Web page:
EGU22-2651
https://doi.org/10.5194/egusphere-egu22-2651
EGU General Assembly 2022
© Author(s) 2022. This work is distributed under
the Creative Commons Attribution 4.0 License.

Overturning and Water Mass Transformation in the Subpolar North Atlantic

Laura Jackson
Laura Jackson
  • Met Office, Exeter, UK

The Atlantic Meridional Overturning Circulation (AMOC) influences our climate by transporting heat northwards in the Atlantic ocean. The subpolar North Atlantic plays an important role in this circulation, with transformation of water to higher densities, deep convection and formation of deep water. Recent OSNAP observations and observations of surface flux driven water mass transformation have shown that the overturning is stronger to the east of Greenland than the west.

Firstly we analyse a CMIP6 climate model at two resolutions (HadGEM3 GC3.1 LL and MM) and show both compare well with the OSNAP observations. We explore the source of low frequency variability of the AMOC and how it is related to the surface water mass transformation in different regions. We then use a set of CMIP6 climate models and show that most climate models agree with the observations that overturning in the west is small, and show biases in the overturning in the west are related to biases in temperature and salinity. We also investigate low frequency variability and find a range of behaviour.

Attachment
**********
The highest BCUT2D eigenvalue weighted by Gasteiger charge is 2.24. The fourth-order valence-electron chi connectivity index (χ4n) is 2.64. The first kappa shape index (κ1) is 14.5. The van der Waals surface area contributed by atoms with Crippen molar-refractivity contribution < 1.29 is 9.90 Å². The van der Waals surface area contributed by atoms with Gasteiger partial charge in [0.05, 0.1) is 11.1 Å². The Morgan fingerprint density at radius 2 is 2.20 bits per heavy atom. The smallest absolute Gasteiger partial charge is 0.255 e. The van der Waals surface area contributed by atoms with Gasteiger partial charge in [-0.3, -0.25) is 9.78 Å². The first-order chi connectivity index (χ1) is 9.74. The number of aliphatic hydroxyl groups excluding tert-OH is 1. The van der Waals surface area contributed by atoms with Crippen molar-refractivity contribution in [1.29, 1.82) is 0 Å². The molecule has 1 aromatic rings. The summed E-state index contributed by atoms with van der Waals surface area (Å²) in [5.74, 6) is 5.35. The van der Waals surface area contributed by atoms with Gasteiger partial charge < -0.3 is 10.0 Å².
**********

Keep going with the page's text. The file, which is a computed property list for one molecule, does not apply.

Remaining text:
How to cite: Jackson, L.: Overturning and Water Mass Transformation in the Subpolar North Atlantic, EGU General Assembly 2022, Vienna, Austria, 23–27 May 2022, EGU22-2651, https://doi.org/10.5194/egusphere-egu22-2651, 2022.

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